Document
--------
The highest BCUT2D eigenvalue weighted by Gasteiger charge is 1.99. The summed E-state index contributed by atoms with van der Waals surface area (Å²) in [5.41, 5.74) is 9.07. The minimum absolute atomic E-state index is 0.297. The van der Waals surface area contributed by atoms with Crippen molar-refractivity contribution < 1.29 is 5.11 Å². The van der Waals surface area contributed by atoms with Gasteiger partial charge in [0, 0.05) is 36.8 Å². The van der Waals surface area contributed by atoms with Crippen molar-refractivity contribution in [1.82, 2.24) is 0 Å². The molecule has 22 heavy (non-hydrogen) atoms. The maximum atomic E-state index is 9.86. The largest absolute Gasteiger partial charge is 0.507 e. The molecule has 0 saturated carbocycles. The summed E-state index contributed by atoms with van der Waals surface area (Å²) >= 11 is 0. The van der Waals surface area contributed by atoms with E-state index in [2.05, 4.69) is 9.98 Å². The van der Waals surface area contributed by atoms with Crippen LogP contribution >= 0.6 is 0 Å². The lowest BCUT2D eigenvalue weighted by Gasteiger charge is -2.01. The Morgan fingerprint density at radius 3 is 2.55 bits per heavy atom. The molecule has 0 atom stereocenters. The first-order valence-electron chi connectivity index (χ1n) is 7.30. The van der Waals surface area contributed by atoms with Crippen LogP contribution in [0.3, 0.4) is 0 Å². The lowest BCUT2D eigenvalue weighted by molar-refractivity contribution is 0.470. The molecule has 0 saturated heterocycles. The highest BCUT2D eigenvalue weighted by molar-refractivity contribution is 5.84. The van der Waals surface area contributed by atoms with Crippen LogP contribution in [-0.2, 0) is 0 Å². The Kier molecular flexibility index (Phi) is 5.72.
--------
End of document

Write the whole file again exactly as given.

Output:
The highest BCUT2D eigenvalue weighted by Gasteiger charge is 1.99. The summed E-state index contributed by atoms with van der Waals surface area (Å²) in [5.41, 5.74) is 9.07. The minimum absolute atomic E-state index is 0.297. The van der Waals surface area contributed by atoms with Crippen molar-refractivity contribution < 1.29 is 5.11 Å². The van der Waals surface area contributed by atoms with Gasteiger partial charge in [0, 0.05) is 36.8 Å². The van der Waals surface area contributed by atoms with Crippen molar-refractivity contribution in [1.82, 2.24) is 0 Å². The molecule has 22 heavy (non-hydrogen) atoms. The maximum atomic E-state index is 9.86. The largest absolute Gasteiger partial charge is 0.507 e. The molecule has 0 saturated carbocycles. The summed E-state index contributed by atoms with van der Waals surface area (Å²) >= 11 is 0. The van der Waals surface area contributed by atoms with E-state index in [2.05, 4.69) is 9.98 Å². The van der Waals surface area contributed by atoms with Crippen LogP contribution >= 0.6 is 0 Å². The lowest BCUT2D eigenvalue weighted by Gasteiger charge is -2.01. The Morgan fingerprint density at radius 3 is 2.55 bits per heavy atom. The molecule has 0 atom stereocenters. The first-order valence-electron chi connectivity index (χ1n) is 7.30. The van der Waals surface area contributed by atoms with Crippen LogP contribution in [0.3, 0.4) is 0 Å². The lowest BCUT2D eigenvalue weighted by molar-refractivity contribution is 0.470. The molecule has 0 saturated heterocycles. The highest BCUT2D eigenvalue weighted by molar-refractivity contribution is 5.84. The van der Waals surface area contributed by atoms with Crippen LogP contribution in [-0.2, 0) is 0 Å². The Kier molecular flexibility index (Phi) is 5.72.